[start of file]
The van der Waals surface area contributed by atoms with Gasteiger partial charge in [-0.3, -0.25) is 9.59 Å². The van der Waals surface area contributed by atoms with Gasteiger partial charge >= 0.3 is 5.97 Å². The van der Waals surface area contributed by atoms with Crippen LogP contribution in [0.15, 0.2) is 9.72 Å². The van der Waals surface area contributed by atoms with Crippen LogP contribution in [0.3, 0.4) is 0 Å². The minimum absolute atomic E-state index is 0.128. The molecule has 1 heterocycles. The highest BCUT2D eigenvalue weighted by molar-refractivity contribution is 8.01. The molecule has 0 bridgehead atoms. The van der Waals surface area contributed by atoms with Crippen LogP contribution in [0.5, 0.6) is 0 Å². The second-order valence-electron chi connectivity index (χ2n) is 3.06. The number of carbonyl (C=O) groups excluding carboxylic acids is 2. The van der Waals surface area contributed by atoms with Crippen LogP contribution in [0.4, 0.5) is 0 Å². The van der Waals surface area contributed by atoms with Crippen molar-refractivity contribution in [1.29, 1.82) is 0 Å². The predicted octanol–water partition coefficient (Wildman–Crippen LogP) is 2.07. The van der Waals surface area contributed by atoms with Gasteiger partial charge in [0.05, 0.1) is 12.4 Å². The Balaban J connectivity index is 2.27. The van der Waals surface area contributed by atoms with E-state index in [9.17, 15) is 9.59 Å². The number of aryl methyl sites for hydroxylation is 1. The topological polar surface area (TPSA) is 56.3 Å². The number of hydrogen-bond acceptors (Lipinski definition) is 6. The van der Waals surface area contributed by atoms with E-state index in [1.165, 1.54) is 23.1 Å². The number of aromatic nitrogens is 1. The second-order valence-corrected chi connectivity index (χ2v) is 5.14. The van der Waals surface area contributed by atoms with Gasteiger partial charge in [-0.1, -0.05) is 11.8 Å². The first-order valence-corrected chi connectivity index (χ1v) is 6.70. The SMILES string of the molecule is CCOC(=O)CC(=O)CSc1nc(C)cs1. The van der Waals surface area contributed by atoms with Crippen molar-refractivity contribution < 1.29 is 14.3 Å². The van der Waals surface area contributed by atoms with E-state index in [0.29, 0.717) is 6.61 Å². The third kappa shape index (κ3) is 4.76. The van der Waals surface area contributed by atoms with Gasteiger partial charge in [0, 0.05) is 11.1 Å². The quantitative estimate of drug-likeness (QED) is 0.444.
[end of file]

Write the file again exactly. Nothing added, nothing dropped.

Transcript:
The van der Waals surface area contributed by atoms with Gasteiger partial charge in [-0.3, -0.25) is 9.59 Å². The van der Waals surface area contributed by atoms with Gasteiger partial charge >= 0.3 is 5.97 Å². The van der Waals surface area contributed by atoms with Crippen LogP contribution in [0.15, 0.2) is 9.72 Å². The van der Waals surface area contributed by atoms with Crippen LogP contribution in [0.3, 0.4) is 0 Å². The minimum absolute atomic E-state index is 0.128. The molecule has 1 heterocycles. The highest BCUT2D eigenvalue weighted by molar-refractivity contribution is 8.01. The molecule has 0 bridgehead atoms. The van der Waals surface area contributed by atoms with Crippen LogP contribution in [0.5, 0.6) is 0 Å². The second-order valence-electron chi connectivity index (χ2n) is 3.06. The number of carbonyl (C=O) groups excluding carboxylic acids is 2. The van der Waals surface area contributed by atoms with Crippen LogP contribution in [0.4, 0.5) is 0 Å². The van der Waals surface area contributed by atoms with Crippen molar-refractivity contribution in [1.29, 1.82) is 0 Å². The predicted octanol–water partition coefficient (Wildman–Crippen LogP) is 2.07. The van der Waals surface area contributed by atoms with Gasteiger partial charge in [0.05, 0.1) is 12.4 Å². The Balaban J connectivity index is 2.27. The van der Waals surface area contributed by atoms with E-state index in [9.17, 15) is 9.59 Å². The number of aryl methyl sites for hydroxylation is 1. The topological polar surface area (TPSA) is 56.3 Å². The number of hydrogen-bond acceptors (Lipinski definition) is 6. The van der Waals surface area contributed by atoms with E-state index in [1.165, 1.54) is 23.1 Å². The number of aromatic nitrogens is 1. The second-order valence-corrected chi connectivity index (χ2v) is 5.14. The van der Waals surface area contributed by atoms with Gasteiger partial charge in [-0.1, -0.05) is 11.8 Å². The first-order valence-corrected chi connectivity index (χ1v) is 6.70. The SMILES string of the molecule is CCOC(=O)CC(=O)CSc1nc(C)cs1. The van der Waals surface area contributed by atoms with Crippen molar-refractivity contribution < 1.29 is 14.3 Å². The van der Waals surface area contributed by atoms with E-state index in [0.29, 0.717) is 6.61 Å². The third kappa shape index (κ3) is 4.76. The van der Waals surface area contributed by atoms with Gasteiger partial charge in [0, 0.05) is 11.1 Å². The quantitative estimate of drug-likeness (QED) is 0.444.